Even before the COVID-19 pandemic, unaffordable housing costs represented one of California’s most pressing challenges – and the job losses triggered by stay-home orders necessary to address the public health emergency threaten to exacerbate this long-standing crisis. Housing affordability is a problem throughout the state when housing costs are compared to incomes, and the Californians who are most affected by the affordability crisis are renters, households with the lowest incomes, people of color, and immigrants. Many of these same Californians are also especially hard hit by the economic effects of the COVID-19 public health crisis.
Millions of Californians who are out of work are at risk of losing a key support that has helped cover the rent — enhanced unemployment insurance benefits. Research Associate, Aureo Mesquita, and Senior Policy Analyst, Sara Kimberlin discuss key findings from their new report Staying Home During California’s Affordability Crisis and explain how the COVID-19 recession is exacerbating the housing affordability crisis across California.
The 2020-21 California state budget put forward by state leaders recognizes the challenges the state faces and meets state leaders’ Constitutional obligation to enact a balanced budget, the spending plan fails to meet many of the most urgent and basic needs of Californians: ensuring they can safely earn a living in healthy environments and provide food, housing, and health care for their families. Without bolder action, including raising additional revenues and pursuing appropriate borrowing, the enacted 2020-21 budget will exacerbate income and wealth inequality and systemic inequities that permanently leave Californians of color, undocumented residents, and households with low incomes locked out of our state’s prosperity.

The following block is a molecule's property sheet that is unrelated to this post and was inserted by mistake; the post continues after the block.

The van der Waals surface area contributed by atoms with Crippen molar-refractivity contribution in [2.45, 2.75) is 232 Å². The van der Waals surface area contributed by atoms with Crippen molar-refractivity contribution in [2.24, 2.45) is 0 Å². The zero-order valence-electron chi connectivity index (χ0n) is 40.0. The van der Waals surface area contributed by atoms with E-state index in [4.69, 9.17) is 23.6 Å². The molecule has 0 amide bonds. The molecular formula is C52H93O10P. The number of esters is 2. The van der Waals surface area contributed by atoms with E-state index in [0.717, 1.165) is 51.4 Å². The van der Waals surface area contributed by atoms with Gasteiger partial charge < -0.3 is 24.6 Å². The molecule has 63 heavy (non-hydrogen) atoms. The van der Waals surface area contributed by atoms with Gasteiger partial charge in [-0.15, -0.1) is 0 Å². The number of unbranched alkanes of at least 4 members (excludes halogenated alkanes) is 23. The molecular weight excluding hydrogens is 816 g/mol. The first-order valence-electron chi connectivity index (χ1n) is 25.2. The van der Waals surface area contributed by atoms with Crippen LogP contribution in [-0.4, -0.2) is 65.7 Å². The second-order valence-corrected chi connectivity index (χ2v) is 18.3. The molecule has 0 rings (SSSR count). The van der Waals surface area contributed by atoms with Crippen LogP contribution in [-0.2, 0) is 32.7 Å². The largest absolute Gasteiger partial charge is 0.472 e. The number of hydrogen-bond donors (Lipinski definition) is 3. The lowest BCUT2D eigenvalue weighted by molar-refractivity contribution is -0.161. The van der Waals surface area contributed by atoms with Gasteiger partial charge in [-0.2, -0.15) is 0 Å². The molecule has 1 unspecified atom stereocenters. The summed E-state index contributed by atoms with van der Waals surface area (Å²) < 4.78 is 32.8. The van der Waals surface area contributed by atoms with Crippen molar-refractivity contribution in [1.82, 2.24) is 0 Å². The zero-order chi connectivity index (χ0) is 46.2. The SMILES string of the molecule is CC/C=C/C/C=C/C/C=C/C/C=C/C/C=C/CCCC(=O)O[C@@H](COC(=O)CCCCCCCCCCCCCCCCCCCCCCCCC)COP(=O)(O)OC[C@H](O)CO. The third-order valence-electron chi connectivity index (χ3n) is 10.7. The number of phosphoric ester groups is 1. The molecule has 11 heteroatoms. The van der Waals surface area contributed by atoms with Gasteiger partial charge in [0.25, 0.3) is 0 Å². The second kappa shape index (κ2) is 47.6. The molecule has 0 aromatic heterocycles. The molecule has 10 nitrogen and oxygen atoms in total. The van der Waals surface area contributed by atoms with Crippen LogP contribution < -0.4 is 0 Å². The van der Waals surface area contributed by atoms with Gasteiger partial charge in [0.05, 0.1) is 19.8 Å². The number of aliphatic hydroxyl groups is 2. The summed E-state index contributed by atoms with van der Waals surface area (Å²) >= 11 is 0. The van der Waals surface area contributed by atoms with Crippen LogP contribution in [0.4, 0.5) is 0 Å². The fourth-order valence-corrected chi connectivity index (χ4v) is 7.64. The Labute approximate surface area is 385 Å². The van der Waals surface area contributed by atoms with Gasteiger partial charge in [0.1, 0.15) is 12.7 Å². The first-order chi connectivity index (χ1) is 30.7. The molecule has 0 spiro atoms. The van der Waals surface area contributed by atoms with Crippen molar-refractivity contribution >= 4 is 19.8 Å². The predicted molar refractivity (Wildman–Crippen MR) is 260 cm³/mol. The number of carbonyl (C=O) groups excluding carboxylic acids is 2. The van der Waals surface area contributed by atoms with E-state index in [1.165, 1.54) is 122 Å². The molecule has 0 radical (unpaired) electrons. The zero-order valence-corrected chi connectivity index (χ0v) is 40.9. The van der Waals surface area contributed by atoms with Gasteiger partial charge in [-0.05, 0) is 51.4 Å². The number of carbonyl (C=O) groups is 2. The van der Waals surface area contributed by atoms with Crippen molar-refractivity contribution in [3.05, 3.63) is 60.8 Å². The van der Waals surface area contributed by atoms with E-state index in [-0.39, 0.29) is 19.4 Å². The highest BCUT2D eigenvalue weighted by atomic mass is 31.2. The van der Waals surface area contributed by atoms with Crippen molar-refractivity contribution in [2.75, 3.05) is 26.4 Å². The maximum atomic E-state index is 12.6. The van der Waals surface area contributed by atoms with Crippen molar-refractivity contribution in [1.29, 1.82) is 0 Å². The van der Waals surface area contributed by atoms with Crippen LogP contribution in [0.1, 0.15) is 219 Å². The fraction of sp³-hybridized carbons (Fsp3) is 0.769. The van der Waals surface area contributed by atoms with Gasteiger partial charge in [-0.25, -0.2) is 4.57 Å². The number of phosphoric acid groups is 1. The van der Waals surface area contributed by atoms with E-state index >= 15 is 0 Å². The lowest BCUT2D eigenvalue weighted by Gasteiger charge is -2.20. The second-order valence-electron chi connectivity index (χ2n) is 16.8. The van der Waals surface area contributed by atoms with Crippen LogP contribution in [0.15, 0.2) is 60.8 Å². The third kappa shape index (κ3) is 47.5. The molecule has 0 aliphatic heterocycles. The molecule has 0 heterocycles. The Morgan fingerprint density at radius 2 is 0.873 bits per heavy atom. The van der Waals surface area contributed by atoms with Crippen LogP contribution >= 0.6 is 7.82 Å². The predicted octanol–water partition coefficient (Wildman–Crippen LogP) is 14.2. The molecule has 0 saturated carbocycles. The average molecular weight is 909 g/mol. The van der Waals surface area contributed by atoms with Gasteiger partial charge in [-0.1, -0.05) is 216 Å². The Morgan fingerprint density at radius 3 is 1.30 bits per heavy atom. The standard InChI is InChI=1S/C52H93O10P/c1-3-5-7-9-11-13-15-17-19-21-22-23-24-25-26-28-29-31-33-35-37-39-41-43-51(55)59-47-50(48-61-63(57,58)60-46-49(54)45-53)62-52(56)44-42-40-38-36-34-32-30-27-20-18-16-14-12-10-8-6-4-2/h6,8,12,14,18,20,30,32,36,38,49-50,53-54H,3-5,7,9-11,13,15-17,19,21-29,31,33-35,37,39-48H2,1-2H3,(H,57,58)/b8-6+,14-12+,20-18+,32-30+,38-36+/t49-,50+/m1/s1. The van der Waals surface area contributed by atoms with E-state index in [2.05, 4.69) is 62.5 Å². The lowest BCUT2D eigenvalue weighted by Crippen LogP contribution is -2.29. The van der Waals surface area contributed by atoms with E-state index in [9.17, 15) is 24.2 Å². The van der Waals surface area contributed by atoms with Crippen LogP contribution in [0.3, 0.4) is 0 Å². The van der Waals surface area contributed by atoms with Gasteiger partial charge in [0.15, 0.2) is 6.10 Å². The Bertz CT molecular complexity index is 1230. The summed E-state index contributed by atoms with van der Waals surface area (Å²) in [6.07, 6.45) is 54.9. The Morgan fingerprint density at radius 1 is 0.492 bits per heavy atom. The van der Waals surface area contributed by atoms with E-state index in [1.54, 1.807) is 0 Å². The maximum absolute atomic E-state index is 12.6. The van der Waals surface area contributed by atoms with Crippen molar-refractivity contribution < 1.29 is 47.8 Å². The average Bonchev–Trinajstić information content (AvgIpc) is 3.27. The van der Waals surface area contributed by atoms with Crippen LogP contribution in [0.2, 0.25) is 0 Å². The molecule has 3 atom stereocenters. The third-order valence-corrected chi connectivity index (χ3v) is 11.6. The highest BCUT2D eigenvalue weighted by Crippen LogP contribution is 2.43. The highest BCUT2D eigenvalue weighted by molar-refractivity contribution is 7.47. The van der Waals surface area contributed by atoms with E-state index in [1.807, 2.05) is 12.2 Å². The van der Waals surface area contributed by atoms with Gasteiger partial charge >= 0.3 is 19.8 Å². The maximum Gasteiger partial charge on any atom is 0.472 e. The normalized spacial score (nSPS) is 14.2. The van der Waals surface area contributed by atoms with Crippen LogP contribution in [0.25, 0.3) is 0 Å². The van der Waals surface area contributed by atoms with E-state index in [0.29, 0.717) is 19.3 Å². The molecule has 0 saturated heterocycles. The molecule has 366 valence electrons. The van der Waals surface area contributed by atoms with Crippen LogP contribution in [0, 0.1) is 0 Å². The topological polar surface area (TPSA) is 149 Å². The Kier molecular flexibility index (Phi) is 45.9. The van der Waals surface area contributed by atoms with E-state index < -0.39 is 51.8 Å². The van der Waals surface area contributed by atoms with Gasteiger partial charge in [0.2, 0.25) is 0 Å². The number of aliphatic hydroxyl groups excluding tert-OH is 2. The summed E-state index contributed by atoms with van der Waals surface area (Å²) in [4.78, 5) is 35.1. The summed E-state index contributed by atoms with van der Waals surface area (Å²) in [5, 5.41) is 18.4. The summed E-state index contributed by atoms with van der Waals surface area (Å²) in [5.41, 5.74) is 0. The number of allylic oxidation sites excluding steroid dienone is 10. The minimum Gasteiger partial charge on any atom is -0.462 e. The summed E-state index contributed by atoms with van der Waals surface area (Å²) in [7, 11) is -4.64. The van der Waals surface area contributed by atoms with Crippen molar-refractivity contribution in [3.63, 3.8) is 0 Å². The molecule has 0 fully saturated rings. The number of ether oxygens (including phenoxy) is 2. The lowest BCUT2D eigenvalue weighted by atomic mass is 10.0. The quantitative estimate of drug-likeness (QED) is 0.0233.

Who is hit hardest by California’s job losses that are far worse than the Great Recession? Women and people of color. In only two months – between February and April of this year – California lost 2.6 million jobs. That’s twice as many jobs as California lost during the Great Recession over almost three years. Senior Policy Analyst Alissa Anderson shares more about what the job losses mean for Californians and what policymakers can do to extend support needed now.
Recent acts of police brutality against Black Americans and greater public outcry over the continued abuse and deaths of people across Black communities have amplified calls for defunding, abolishing, and reimagining local policing. This also comes with growing understanding that police violence has disproportionately fatal consequences for Black men and women, and Black transgender women in particular.The calls to action involve significantly transforming the mission and structure of local law enforcement, divesting from local law enforcement in its current forms, and reinvesting the freed-up funding into community-building capacities that would also seek to end racial profiling and police brutality against Black people and other people of color.